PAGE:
Pride 2022: An interview with Martin MacLachlan
To celebrate Pride month, CGWM UK spoke with LGBTQ+ colleagues and allies across our business to find out what Pride means to them.
Our first interviewee is Martin MacLachlan (he/him). Read on for Martin’s take on Pride, identity, international LGBTQ+ human rights and diversity.
Thanks for talking to us today, Martin. Would you be able to introduce yourself to our readers?
I’m the General Counsel for both Canaccord Genuity Corp., the Canadian operating company, and Canaccord Genuity Group Inc., which is the parent company for the Canaccord group and listed on the Toronto Stock Exchange. I joined Canaccord in 2004 when the company went public.
I studied commerce and law at the University of British Columbia. I then undertook my articles at a firm in Vancouver of which Canaccord Genuity was a major client. With a short break to complete my Master of Laws at the London School of Economics and Political Science, I stayed there for around 23 years before moving to Canaccord Genuity.
Do you have any remarks on the changes you have seen over your career?
I’ve been fortunate to enjoy a really long career. I’ve been in law for around 40 years and have witnessed huge change, from the way the profession and the business world operated all the way to my experiences as a gay man.
Would you mind sharing your experiences on the changes you’ve witnessed as a LGBTQ+ person?
Well, if you would have told me when I started out that, 40 years later, I would be the General Counsel for an investment bank, in Toronto, having met and married my husband and that I would be living openly as a gay man with the support of my colleagues, friends and family, then I would have thought that inconceivable.
During my postgraduate studies, I was a young LGBTQ+ man in London during the AIDS epidemic. When I watched the TV series It’s a Sin, it resonated strongly with me. I was on the edges of the London queer scene and the destruction that the HIV/AIDS epidemic caused was horrific. I’m sure that if others, including the people during the time of It’s a Sin, were to wake up in today’s world, they too would find it unrecognisable.
As a lawyer and a queer man, what are the international issues affecting the global LGBTQ+ community?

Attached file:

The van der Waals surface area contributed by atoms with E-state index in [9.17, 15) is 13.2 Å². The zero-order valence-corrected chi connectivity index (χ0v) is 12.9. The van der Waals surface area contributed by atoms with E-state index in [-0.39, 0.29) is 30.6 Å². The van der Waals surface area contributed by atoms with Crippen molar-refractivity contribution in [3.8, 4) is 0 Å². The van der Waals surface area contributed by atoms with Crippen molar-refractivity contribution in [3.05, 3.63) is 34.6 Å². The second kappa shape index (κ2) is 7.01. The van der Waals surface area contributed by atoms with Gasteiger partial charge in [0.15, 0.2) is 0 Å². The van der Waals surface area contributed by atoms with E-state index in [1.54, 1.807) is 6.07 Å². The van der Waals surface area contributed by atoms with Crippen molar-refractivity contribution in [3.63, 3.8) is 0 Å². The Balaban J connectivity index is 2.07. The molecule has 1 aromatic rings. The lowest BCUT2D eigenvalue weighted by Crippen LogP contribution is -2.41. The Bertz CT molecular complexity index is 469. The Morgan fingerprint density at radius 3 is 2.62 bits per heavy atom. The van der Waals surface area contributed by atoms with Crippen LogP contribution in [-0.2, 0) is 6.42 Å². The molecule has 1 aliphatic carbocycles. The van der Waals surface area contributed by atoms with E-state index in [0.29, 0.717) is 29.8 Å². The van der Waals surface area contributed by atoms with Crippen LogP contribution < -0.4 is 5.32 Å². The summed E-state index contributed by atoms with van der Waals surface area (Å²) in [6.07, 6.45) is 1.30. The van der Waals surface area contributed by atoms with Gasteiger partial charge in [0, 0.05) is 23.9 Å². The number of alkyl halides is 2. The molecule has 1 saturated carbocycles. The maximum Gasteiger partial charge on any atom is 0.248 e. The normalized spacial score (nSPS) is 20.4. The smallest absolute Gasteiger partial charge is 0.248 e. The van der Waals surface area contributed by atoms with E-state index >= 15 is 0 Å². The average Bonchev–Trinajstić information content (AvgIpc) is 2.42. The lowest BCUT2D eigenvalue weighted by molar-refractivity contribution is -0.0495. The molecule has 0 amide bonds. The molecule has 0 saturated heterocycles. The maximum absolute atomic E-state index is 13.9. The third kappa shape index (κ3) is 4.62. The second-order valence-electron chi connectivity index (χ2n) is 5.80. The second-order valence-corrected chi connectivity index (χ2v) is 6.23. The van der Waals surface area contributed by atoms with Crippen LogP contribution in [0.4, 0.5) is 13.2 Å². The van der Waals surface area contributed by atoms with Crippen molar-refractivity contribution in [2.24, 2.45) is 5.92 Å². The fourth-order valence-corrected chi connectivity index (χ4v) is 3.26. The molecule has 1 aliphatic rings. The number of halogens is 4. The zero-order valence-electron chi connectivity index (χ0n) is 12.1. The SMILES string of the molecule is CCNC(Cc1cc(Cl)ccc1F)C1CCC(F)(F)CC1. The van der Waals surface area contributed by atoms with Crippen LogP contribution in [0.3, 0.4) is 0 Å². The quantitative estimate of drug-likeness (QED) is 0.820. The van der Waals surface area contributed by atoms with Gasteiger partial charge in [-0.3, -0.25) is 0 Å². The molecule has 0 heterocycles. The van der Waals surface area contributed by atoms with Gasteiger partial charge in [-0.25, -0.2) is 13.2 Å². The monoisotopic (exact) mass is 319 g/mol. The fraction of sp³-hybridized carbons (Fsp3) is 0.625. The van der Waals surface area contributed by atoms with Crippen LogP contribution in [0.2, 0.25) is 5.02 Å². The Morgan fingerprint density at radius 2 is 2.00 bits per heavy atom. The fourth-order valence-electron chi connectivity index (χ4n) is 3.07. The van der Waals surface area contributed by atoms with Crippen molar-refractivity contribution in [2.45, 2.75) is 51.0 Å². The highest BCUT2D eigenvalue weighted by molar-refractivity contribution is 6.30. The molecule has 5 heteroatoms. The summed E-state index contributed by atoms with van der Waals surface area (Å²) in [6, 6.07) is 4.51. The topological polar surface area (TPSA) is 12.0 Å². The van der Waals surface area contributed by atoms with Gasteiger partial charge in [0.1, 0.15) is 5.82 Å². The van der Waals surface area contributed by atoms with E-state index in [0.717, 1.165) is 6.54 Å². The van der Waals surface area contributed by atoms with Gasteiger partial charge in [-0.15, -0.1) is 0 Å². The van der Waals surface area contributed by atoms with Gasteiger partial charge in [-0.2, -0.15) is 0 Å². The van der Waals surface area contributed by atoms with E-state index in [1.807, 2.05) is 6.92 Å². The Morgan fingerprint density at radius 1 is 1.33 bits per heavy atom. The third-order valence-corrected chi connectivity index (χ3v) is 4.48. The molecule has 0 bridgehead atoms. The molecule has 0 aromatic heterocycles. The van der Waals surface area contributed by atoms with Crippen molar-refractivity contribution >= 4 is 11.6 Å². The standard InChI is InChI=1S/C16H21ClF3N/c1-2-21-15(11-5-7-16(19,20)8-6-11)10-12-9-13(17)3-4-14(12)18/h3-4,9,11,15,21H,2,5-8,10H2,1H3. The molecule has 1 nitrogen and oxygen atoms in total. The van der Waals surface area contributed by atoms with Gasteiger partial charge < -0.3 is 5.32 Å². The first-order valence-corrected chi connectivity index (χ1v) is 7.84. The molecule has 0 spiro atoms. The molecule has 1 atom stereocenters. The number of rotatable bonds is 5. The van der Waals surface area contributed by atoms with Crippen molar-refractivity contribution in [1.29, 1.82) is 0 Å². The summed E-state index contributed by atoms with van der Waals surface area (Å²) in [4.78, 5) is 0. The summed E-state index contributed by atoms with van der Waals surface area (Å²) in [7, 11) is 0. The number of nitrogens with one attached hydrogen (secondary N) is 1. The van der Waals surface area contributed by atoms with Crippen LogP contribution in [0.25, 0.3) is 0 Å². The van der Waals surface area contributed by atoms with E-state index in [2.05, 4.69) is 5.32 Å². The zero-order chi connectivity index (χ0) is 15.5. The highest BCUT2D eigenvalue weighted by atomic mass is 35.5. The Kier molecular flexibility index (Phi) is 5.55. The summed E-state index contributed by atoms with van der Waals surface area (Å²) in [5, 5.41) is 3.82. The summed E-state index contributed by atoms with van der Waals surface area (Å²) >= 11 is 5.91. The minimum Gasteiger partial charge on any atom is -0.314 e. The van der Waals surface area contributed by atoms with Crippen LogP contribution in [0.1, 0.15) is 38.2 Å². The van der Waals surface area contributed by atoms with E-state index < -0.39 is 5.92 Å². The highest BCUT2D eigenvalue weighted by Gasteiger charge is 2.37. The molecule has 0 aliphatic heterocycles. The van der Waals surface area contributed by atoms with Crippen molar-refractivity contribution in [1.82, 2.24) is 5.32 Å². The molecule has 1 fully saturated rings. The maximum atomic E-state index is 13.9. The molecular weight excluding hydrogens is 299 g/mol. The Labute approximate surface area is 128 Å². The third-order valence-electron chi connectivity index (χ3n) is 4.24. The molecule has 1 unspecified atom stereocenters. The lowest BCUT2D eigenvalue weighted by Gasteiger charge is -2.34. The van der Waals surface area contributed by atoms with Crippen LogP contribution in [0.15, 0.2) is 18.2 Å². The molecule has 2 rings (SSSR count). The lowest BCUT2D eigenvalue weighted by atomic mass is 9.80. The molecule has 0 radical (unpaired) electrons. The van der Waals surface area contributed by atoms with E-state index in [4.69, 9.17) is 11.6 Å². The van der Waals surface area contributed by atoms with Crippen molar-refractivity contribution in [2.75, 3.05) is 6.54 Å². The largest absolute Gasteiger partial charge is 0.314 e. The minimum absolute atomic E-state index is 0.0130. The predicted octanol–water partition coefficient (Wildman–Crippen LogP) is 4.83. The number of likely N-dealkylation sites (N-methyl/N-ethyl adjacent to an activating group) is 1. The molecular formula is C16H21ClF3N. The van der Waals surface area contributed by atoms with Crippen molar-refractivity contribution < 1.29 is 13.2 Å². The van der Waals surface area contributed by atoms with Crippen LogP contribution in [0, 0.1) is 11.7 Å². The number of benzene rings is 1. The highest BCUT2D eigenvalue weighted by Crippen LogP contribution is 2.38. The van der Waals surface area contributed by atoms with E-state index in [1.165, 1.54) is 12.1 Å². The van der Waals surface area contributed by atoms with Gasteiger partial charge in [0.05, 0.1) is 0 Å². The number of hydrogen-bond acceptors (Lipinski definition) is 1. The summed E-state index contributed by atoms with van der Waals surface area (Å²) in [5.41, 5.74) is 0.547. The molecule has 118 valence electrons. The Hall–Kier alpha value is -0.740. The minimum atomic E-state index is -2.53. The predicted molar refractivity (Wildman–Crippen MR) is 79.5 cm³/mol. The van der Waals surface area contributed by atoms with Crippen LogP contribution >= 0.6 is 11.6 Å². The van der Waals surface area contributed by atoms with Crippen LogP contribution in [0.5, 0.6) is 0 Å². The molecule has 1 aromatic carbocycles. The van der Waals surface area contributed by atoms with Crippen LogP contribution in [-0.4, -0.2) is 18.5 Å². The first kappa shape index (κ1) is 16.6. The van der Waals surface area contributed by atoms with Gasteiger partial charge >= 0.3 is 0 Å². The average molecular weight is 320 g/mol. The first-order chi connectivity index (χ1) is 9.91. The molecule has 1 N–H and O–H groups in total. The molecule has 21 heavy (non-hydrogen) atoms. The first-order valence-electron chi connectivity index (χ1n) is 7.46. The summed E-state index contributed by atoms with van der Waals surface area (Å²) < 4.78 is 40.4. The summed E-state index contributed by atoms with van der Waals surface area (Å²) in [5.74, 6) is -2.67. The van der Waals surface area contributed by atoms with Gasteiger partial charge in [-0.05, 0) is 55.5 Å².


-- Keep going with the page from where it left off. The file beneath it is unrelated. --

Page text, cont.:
As someone who can enjoy being openly gay, it’s important to me that I remember my privilege. It’s important not to forget that many don’t enjoy the freedoms we do and that many are still suffering from the scourge of HIV/AIDS and in countries where it is very difficult or illegal to live openly as LGBTQ+ people. My career and my life experiences have informed me how far we’ve come but also how much more needs to be done.
What is Canaccord Genuity doing to help promote LGBTQ+ equity and inclusion?
One example is that Canaccord Genuity in Canada is hosting a panel discussion with Rainbow Railroad, a global not-for-profit that helps LGBTQ+ people facing persecution for their sexuality, gender identity and sex characteristics. This is important now more than ever with the crises we’re seeing in Afghanistan, Eastern Europe and beyond.
What queer activism have you been involved in?
Although I am now in Toronto, I spent most of my career in Vancouver. During the earlier years of my career, I volunteered legal services to help LGBTQ+ people with legal issues they were facing and I was one of the founders of the organisation that today operates the Qmunity LGBTQ+ resource centre in Vancouver.
What does Pride mean to you?
Pride is important. I think it’s an important corporate initiative. It reflects a company’s values and it’s an important way to demonstrate support for diversity and inclusion. I’m proud of Canaccord Genuity’s efforts; I think we have actually made a difference.
How do you think allies at Canaccord Genuity and across the world can leverage their support and privilege?
Showing support is important. Turning up to events and listening to queer people talk about their experiences and the issues in the community conveys support and is an educational experience for allies.
Showing support means that you’re prepared to be identified as an ally. I hope that, if an occasion arose, an ally would speak up. I also hope that allies consider the advancement and development of their LGBTQ+ colleagues.
To my fellow LGBTQ+ colleagues, at Canaccord Genuity and across the industry, we need to ensure that we couple support we get from allies with our own support for intersectional identities within the LGBTQ+ spectrum. For our trans colleagues, we’re in this together and we stand with you.
Do you have any advice or reflections for colleagues that are openly LGBTQ+ or are still navigating that space?
It’s difficult to provide any advice. I’ve benefitted from a lot of privilege and I came out in a different age.
Most queer people know they’re queer at a young age. For me, it was 12/13 and while I became comfortable with my family and my friends at university, I didn’t feel comfortable to be out to all my work colleagues. I was careful not to talk about my identity as a gay man and in a way, I left a part of me at home. That wasn’t to do with my employers but mainly the way LGBTQ+ people and issues were seen by society overall. Over the years, I’ve become more and more comfortable with my identity, and I’ve noticed it also matters less and less.
Do you have any parting comments?
My sexual orientation shaped the way I view the world; I would not change that or who am I for anything and I wish the same for all members of the LGBTQ+ community.
Also, tolerance towards LGBTQ+ people isn’t enough anymore. It’s active support and embrace that the LGBTQ+ community needs.
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